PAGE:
I read about this poster yesterday, and I was curious and looked it up. It’s all over the internet, so the chances are you’ve seen it before. It’s a public information poster from the US during the Second World War, encouraging people not to waste fuel by driving alone.
As public information posters go, it doesn’t pull its punches, but I was more interested in the modern parallels. In age of climate change, we urgently need these kinds of messages to be filtering through to the general public. Awareness of energy conservation and CO2 emissions needs to take a massive step up. We need positive peer pressure to make it normal to save energy and cut carbon wherever we can – including car sharing.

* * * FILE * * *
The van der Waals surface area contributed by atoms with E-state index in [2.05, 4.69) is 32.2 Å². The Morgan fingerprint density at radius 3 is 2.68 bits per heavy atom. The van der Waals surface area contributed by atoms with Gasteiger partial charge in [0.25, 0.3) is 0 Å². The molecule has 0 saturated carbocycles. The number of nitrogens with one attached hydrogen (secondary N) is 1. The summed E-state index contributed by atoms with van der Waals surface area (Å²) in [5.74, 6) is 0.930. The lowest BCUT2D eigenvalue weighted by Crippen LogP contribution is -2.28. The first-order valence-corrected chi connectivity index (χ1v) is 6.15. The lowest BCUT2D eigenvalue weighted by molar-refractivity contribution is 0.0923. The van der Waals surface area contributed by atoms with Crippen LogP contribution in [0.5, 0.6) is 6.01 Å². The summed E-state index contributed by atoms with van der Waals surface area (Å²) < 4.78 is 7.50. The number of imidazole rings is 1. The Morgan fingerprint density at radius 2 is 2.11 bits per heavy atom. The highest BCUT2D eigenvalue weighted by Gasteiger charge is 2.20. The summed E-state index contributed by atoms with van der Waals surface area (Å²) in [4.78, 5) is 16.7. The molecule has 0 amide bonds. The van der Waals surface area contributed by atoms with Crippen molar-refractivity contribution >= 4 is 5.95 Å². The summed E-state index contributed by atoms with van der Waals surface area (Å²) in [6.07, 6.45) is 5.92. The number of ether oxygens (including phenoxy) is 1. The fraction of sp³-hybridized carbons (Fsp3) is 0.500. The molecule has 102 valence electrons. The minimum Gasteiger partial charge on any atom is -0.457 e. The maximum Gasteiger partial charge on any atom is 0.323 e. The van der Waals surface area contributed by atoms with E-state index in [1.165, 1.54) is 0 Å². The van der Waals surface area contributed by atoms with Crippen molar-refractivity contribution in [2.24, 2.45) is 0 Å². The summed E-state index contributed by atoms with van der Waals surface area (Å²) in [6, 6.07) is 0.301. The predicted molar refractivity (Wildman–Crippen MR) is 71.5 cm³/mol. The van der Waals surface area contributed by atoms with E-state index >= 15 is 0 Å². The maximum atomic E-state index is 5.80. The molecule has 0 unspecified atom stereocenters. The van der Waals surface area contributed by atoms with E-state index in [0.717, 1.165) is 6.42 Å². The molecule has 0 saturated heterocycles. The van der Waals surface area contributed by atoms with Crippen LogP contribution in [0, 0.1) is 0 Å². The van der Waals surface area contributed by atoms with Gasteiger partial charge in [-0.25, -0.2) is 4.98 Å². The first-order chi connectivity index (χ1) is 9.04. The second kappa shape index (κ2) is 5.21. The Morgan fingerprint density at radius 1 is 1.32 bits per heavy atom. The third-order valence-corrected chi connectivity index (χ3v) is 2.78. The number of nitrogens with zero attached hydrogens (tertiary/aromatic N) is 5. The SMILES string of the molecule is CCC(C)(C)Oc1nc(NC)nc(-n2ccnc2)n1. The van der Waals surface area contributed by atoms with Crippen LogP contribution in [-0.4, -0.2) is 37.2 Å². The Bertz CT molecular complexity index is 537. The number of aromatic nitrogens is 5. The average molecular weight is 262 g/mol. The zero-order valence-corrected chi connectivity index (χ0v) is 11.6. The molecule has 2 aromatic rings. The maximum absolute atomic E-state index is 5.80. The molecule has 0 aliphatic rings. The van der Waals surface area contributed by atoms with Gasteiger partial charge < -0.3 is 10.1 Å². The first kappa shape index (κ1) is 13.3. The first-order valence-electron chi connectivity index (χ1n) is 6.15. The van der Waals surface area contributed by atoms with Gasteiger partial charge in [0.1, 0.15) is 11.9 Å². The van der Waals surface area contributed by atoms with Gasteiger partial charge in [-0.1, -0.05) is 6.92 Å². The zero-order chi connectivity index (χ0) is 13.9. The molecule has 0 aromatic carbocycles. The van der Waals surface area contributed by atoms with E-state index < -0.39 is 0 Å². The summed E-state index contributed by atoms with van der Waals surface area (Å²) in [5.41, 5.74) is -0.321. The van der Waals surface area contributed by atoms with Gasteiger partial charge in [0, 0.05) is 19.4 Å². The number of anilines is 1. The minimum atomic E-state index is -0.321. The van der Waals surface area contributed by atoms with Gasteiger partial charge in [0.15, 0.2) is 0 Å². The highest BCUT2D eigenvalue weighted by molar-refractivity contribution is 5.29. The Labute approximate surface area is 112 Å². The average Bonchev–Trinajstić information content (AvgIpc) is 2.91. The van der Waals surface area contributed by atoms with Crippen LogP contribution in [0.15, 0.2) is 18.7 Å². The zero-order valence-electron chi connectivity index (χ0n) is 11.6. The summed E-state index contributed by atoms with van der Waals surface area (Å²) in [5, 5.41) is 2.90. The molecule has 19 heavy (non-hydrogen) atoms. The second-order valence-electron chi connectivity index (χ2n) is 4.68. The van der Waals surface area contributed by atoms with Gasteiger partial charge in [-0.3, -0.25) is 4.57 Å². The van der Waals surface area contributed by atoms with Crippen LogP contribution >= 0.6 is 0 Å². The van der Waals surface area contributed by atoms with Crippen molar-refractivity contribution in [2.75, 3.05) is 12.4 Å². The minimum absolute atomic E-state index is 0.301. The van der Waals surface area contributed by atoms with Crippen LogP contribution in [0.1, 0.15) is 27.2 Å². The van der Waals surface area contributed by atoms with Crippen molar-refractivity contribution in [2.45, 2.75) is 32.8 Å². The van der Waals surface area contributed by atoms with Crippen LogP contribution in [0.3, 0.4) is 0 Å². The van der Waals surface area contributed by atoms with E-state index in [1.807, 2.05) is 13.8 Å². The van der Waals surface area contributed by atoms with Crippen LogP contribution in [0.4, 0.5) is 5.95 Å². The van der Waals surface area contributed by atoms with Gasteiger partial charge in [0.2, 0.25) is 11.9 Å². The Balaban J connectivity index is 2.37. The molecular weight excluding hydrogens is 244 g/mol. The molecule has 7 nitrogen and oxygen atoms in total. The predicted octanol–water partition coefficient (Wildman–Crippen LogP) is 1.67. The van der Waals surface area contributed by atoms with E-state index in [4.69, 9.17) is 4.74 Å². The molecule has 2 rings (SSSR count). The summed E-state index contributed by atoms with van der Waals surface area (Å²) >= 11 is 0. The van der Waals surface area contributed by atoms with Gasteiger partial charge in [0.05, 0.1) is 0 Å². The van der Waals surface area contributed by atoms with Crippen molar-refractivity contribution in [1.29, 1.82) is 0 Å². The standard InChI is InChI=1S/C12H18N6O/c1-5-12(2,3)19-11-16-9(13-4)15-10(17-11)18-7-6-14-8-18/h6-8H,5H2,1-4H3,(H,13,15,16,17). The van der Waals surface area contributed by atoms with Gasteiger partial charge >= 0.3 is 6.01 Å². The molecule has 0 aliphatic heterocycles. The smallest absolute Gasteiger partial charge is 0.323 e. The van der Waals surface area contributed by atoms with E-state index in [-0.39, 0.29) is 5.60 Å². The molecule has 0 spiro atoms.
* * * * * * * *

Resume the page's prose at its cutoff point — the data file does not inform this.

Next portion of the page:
What struck me about the poster is how useful it is to have a villain with a face. In a war situation, everyone knows who the enemy is, they’re personified and easy to identify. (Easy to demonise too of course, and plenty of propaganda is based around justifying war that way) The contrast with climate change is stark. The enemy is an invisible gas. The damage done is in slow motion, over decades.
As Adrian Monck and Mike Hanley say in their book Crunch Time, “our adaptive strategies make us peculiarly ill suited to mobilising to tackle environmental issues. The war on terror can be personalised with names and faces – ‘bad guys’ – the war on global warming can’t.”